Insuppressible truth

Insuppressible truth


Since its foundation in 1945, Vietnam - a law governed socialist country - has consistently pursued the policy of freedom of belief and religion in order to strengthen national unity and to maximize national strength for the cause of country construction and protection.

The right to freedom of belief and religion is prescribed in Clauses 1 and 2, Article 24 of the 2013 Constitution of Vietnam. Specifically, it says, "1. Everyone has the right to freedom of belief and religion, and has the right to follow any religion or to follow no religion. All religions are equal before law; 2. The State shall respect and protect the freedom of belief and religion".

President Nguyen Xuan Phuc visited the Khmer Theravada Buddhist Academy in Can Tho on April 7 on the occasion of Chol Chnam Thmay, the traditional Khmer New Year festival. In the photo: President Nguyen Xuan Phuc presents a souvenir to the Khmer Theravada Buddhist Academy. Photo: Thong Nhat/VNA 


That being said, the Vietnamese government adheres to the policy of respecting and creating favorable conditions for everyone to exercise their right to freedom of religion and belief and does its best to ensure such rights as well as equality between religions.



To ensure that religious activities adhere to the rules of law, the XIV National Assembly passed the Law on Belief and Religion on November 18, 2016. Following that, the government signed into effect Decree No. 162/2017/ND-CP detailing a number of articles and measures to implement the law. 


In addition, activities related to religion such as, the education and training of religious dignitaries and constructing religious establishments and charity and social welfare activities. There are also regulations in relevant laws such as the Civil Law, the Land Law, the Heritage Law and the Education Law.

These legal frameworks aim to improve the practice of freedom of religion and belief in Vietnam. It is estimated that 95% of Vietnam's population has a belief or a religious life. 


In Vietnam, there are 16 religions with 43 organizations recognized by the government. These include Buddhism, Catholicism, Protestantism, Cao Dai, Hoa Hao Buddhism, Islam, Baha'I, Tinh Do Buddhist Association, Seventh-day Adventist, Tu An Hieu Nghia Buddhism, Minh Su Dao, Minh Ly Dao - Tam Tong Mieu, Brahmanism, Mormonism, Buddhism of Hieu Nghia Ta Lon and Buu Son Ky Huong.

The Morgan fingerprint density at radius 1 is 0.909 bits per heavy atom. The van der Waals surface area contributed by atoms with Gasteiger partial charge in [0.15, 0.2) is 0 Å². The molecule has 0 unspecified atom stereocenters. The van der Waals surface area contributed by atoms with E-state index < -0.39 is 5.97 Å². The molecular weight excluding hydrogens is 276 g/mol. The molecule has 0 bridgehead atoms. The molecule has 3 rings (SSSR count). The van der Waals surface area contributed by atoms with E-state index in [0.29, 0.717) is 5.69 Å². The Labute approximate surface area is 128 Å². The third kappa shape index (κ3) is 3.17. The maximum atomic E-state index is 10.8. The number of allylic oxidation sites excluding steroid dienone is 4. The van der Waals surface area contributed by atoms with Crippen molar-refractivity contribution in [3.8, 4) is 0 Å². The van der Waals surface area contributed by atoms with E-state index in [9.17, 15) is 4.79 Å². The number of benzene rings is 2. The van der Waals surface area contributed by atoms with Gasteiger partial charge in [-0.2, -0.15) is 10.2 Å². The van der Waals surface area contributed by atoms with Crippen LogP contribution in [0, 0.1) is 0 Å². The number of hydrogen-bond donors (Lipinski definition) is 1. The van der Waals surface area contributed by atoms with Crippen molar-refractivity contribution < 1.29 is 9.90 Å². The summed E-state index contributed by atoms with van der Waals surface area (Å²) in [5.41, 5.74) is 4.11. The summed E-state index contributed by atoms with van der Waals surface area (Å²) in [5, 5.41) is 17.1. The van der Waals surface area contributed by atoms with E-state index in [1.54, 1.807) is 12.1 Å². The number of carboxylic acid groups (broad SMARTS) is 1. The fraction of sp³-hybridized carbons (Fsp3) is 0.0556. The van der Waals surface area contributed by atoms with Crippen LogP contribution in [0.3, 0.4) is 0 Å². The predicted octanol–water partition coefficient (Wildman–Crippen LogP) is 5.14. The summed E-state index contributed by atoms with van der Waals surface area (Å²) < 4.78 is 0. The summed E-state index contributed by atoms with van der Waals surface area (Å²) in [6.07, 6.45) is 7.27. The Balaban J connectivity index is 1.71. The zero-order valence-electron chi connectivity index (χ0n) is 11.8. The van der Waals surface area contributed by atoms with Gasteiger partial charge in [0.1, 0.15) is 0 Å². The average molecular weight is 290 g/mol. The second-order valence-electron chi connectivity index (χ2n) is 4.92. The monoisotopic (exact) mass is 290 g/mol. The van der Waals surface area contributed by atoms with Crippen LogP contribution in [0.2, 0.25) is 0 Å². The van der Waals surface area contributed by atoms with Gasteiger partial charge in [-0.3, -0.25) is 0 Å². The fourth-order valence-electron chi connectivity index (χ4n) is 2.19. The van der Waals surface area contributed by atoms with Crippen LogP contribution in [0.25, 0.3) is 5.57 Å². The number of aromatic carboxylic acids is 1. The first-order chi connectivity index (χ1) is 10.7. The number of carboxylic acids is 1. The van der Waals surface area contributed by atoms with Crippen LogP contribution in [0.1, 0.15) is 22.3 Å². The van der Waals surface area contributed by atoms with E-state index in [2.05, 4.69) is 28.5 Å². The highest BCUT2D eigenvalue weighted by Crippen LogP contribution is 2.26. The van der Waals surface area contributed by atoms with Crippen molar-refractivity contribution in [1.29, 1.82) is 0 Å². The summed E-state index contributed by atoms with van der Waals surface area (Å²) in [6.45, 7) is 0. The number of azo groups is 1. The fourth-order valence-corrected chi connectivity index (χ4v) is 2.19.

A ceremony of Cao Dai followers in Tay Ninh Holy See. Photo: VNP


More than 26.5 million people in Vietnam follow at least one religion, accounting for 28% of the country's population. There are tens of thousands of worshipping establishments.

The government also encourages and facilitates international religious exchange and cooperation. As a matter of fact, Vietnam pays great attention to the expansion of international activities of religious organizations. Hundreds of trips to participate in religious activities abroad take place every year at both the delegate and individual levels. Many foreign dignitaries also come to Vietnam for religious activities.


The grave ceremony is one of traditional customs of the Cham Brahman ethnic people in Binh Thuan province to commemorate their ancestor. Photo: Nguyen Thanh/VNA

Vietnam has proactively informed interested countries and organizations through working sessions, bilateral and multilateral forums and regular human rights dialogue channels with the US, EU, Australia and Norway, of religious activities and the implementation of freedom of belief and religion in Vietnam.

Parallel to ensuring the right to freedom of belief and religion, Vietnam resolutely fights against acts of religion and belief abuse, affecting the interests of individuals and organizations in society.

For example, recently, illegal activities using religion and belief content have appeared, such as Ha Mon, Tan Thien Dia, Church of God the Mother, that go against Vietnamese traditional culture, tinged with superstition that show signs of profiteering. Some are activities of opposition organizations such as "The Friendship Association of Vietnamese Political and Religious Prisoners", “The Opposition of Hoa Hao Buddhism", "The Office of Justice & Peace of the Redemptorist Order of Ho Chi Minh City" and "Brotherhood for Democracy".

In order to ensure the rule of law of the State and protect the rights and interests of organizations and individuals in society, the state has prosecuted those who violated the law.

Religious activities are regulated by law, which is a fact in any country in the world. Vietnam always shows goodwill and openness in exchanging and providing information of religious and belief activities in Vietnam to countries and organizations interested in human rights issues. Vietnam is even inviting international organizations to the country to witness these efforts as well as positive changes in Vietnam in ensuring the right to freedom of belief and religion.


  • Story: Phong Thu - Hong Hanh
  • Photos: VNP & VNA
  • Designer: Trang Nhung